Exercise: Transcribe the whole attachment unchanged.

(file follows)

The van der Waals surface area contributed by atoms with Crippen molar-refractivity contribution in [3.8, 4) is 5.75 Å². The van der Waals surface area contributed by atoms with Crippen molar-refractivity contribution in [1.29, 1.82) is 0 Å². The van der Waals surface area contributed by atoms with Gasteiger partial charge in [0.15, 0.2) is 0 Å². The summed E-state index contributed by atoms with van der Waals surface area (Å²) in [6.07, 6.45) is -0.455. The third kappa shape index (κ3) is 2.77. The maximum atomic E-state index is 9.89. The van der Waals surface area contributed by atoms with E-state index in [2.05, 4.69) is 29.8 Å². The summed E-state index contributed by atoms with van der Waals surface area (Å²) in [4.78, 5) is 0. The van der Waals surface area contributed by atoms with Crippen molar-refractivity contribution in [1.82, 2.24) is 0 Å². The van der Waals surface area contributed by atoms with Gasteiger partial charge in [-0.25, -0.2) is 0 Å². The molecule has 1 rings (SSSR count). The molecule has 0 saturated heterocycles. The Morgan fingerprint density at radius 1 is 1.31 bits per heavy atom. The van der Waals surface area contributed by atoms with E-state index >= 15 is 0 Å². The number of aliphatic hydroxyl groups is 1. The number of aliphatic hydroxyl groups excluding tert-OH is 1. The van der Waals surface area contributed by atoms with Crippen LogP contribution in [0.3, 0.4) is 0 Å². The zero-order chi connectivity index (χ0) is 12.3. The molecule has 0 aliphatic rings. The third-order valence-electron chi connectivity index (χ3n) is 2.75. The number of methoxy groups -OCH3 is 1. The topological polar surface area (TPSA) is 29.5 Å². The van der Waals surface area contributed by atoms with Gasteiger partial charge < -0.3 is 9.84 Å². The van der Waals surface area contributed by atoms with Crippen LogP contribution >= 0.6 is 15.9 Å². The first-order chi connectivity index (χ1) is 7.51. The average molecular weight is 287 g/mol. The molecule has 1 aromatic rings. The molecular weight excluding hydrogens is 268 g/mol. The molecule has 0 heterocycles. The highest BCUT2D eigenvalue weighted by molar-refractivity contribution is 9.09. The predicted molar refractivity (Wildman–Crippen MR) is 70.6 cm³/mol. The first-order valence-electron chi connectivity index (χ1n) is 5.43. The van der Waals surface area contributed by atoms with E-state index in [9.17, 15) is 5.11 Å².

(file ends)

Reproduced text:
The van der Waals surface area contributed by atoms with Crippen molar-refractivity contribution in [3.8, 4) is 5.75 Å². The van der Waals surface area contributed by atoms with Crippen molar-refractivity contribution in [1.29, 1.82) is 0 Å². The van der Waals surface area contributed by atoms with Gasteiger partial charge in [0.15, 0.2) is 0 Å². The summed E-state index contributed by atoms with van der Waals surface area (Å²) in [6.07, 6.45) is -0.455. The third kappa shape index (κ3) is 2.77. The maximum atomic E-state index is 9.89. The van der Waals surface area contributed by atoms with E-state index in [2.05, 4.69) is 29.8 Å². The summed E-state index contributed by atoms with van der Waals surface area (Å²) in [4.78, 5) is 0. The van der Waals surface area contributed by atoms with Crippen molar-refractivity contribution in [1.82, 2.24) is 0 Å². The van der Waals surface area contributed by atoms with Gasteiger partial charge in [-0.25, -0.2) is 0 Å². The molecule has 1 rings (SSSR count). The molecule has 0 saturated heterocycles. The Morgan fingerprint density at radius 1 is 1.31 bits per heavy atom. The van der Waals surface area contributed by atoms with E-state index >= 15 is 0 Å². The number of aliphatic hydroxyl groups is 1. The number of aliphatic hydroxyl groups excluding tert-OH is 1. The van der Waals surface area contributed by atoms with Crippen LogP contribution in [0.3, 0.4) is 0 Å². The zero-order chi connectivity index (χ0) is 12.3. The molecule has 0 aliphatic rings. The third-order valence-electron chi connectivity index (χ3n) is 2.75. The number of methoxy groups -OCH3 is 1. The topological polar surface area (TPSA) is 29.5 Å². The van der Waals surface area contributed by atoms with Gasteiger partial charge < -0.3 is 9.84 Å². The van der Waals surface area contributed by atoms with Crippen LogP contribution >= 0.6 is 15.9 Å². The first-order chi connectivity index (χ1) is 7.51. The average molecular weight is 287 g/mol. The molecule has 1 aromatic rings. The molecular weight excluding hydrogens is 268 g/mol. The molecule has 0 heterocycles. The highest BCUT2D eigenvalue weighted by molar-refractivity contribution is 9.09. The predicted molar refractivity (Wildman–Crippen MR) is 70.6 cm³/mol. The first-order valence-electron chi connectivity index (χ1n) is 5.43. The van der Waals surface area contributed by atoms with E-state index in [9.17, 15) is 5.11 Å².